9c, so as to permit rotation of the rollers. The portion of the
strap 12 which is in contact with the rollers is formed of a strip
12a of semirigid plastic which is attached to portions 12' and 12"
of the strap by stitched seams 13' and 13", respectively, as
shown in FIG. 8. An aperture 63 in the strap portion 12a is adapted
to receive a connector screw 78 (illustrated in FIG. 9b) to secure
the transducer assembly to the strap 12 as the outer housing 11
moves laterally along the path defined by strap portion 12a.
Referring to FIG. 9b and FIG. 9c, the apparatus for moving the
housing 11 laterally along the path or track defined by strap portion
12a comprises a DC gear motor 68 which is operatively engaged with
a first gear 70 so as to appropriately drive or rotate gear 70.
Motor 68 is mounted within motor housing 66 (illustrated in FIG.
9a), which is mounted to and within outer housing 11. Gear 70 is
appropriately engaged with a second gear 72 so as to effectuate
rotation of gear 72 upon rotation of gear 70. A lead screw 74 is
appropriately mounted to and within housing 11 and engaged with
gear 72 so that rotation of gear 72 will effectuate rotation of
lead screw 74. Lead screw 74 has a follower 76 mounted thereon in
threaded engagement therewith. Follower 76 has an upstanding screw
78 connected thereto which extends through aperture 63 to secure
follower 76 to strap 12.
Referring again to FIG. 9b and FIG. 9c, the operation of the positioning
system will be described in greater detail. The gear motor 68 responds
to output signals from the motor controller 61 so as to effectuate
clockwise or counter clockwise rotation of gear 70, thereby effectuating
rotation of gear 72 and lead screw 74. Due to the securement of
follower 76 to strap portion 12a and the threaded engagement of
follower 76 with lead screw 74, the rotation of lead screw 74 will
cause housing 11 and sensor 20 to move laterally in direction A
or B, depending upon the direction of rotation of lead screw 74.
As the gear motor 76 appropriately activates or rotates lead screw
74 by means of gears 70 and 72, the sensor 20 is thereby accurately
positioned and properly centered over an underlying artery.
Referring again to FIG. 9a, details relating to the pressurizable
chamber 40 will be described in greater detail. A flexible silicon
rubber bellows or diaphragm 41 is shown with its perimeter attached
to the lower surface of the motor housing 66 and is further secured
to the top of the sensor piston 16 by means of a plate 43. The sealed
perimeter portion of the diaphragm is illustrated by reference number
41' in FIG. 9a. Both of the above mentioned attachments of the diaphragm
41 provide air tight seals. With the diaphragm 41 attached to the
lower face of the motor housing 66 and the upper surface of the
transducer piston assembly as described above, a pressurizable chamber
40 is formed within the transducer housing assembly. Since the flexible
rubber bellows is sealed both to the transducer piston 16 and to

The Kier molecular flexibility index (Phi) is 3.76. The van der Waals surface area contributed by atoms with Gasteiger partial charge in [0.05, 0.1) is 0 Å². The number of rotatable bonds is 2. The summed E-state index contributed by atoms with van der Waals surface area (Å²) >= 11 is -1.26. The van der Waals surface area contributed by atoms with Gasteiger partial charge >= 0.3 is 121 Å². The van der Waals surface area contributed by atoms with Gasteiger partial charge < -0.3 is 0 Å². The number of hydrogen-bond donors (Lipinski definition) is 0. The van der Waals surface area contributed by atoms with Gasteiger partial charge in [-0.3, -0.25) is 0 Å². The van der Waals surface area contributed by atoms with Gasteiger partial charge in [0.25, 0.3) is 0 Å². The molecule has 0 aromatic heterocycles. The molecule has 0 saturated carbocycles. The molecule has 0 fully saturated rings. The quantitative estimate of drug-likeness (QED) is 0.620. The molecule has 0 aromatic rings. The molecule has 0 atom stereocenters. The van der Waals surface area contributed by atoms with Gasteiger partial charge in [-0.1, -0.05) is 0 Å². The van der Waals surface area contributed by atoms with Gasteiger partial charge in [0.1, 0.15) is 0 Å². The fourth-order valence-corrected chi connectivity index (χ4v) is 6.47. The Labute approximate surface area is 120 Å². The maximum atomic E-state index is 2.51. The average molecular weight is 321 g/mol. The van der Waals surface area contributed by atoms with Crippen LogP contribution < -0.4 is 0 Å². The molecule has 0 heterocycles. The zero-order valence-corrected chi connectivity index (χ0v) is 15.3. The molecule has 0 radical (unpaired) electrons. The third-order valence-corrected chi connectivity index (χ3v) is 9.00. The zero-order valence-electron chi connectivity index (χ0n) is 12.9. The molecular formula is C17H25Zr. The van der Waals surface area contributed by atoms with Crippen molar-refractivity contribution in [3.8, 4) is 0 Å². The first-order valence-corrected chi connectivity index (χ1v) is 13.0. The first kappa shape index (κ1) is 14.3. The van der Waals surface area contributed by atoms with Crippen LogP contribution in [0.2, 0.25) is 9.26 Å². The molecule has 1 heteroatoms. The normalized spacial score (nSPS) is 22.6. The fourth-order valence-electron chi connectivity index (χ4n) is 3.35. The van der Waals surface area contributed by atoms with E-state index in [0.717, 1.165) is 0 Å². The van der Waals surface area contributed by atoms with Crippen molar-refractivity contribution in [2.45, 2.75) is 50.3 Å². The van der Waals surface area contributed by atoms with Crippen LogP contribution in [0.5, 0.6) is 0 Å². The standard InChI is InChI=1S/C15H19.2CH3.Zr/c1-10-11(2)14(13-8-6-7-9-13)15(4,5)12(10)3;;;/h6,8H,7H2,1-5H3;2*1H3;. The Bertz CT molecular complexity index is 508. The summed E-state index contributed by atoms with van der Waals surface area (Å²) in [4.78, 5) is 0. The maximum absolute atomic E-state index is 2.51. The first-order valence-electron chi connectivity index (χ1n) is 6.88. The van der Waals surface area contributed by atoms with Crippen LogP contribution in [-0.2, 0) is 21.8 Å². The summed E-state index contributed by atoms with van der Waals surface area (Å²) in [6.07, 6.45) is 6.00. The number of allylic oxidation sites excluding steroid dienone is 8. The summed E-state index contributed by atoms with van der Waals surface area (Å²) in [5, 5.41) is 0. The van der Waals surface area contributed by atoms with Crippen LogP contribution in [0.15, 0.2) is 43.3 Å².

the lower face of the motor housing 66, pressurized air introduced
into the pressurizable cavity 40 causes the transducer piston 16
to be pneumatically loaded. As the pressure in the cavity 40 is
increased the transducer piston assembly 16 will be forced downward
to the position shown in FIG. 9a. Pressurized air is introduced
by means of a pneumatic tube 14b which is in fluid communication
with chamber 40 and may extend through terminator housing 65, as
illustrated in FIG. 9c. The pneumatic pressure applied inside the
rubber bellows 41 may be adjusted to supply the compressional force
required to provide the necessary flattening of the artery wall,
thus allowing the device to meet the flattening criteria described
above in connection with FIG. 2. Furthermore, the pressure source
of the present invention can be used to provide a constant pressure
to maintain the artery in an optimally flattened condition. When
the transducer case is held in place on the wrist, generally over
the radial artery, as shown in FIG. 1, the transducer piston 16
is thus supported over the radial artery by the rubber bellows,
air pressure inside the bellows holds the sensor 20 and its supporting
structure, against the skin surface with sufficient force to achieve
the desired degree of flattening of the wall of the artery. Therefore,
the individual force sensing elements in the sensor will produce
output signals which accurately track the pulse wave form in the
In operation, the positioning system of the present invention can
be operated manually by a user who views the display 50 and inputs
directional commands via the user input device, e.g., arrow keys
on a computer keyboard, to cause the transducer to move in the desired
direction. Alternatively, a program stored in program storage 56
can be used to cause the microprocessor to provide an appropriate
control signal to the motor controller 61, thus moving the D.C.
gear motor to cause repositioning of the transducer assembly. Such
a program would include curve analysis techniques which are well
known in the art and can be implemented by a programmer of ordinary
Although the method and apparatus of the present invention has
been described in connection with the preferred embodiment, it is
not intended to be limited to the specific form set forth herein,
but on the contrary, it is intended to cover alternatives and equivalents
as may reasonable be included within the spirit and scope of the
invention as defined by the appended claims.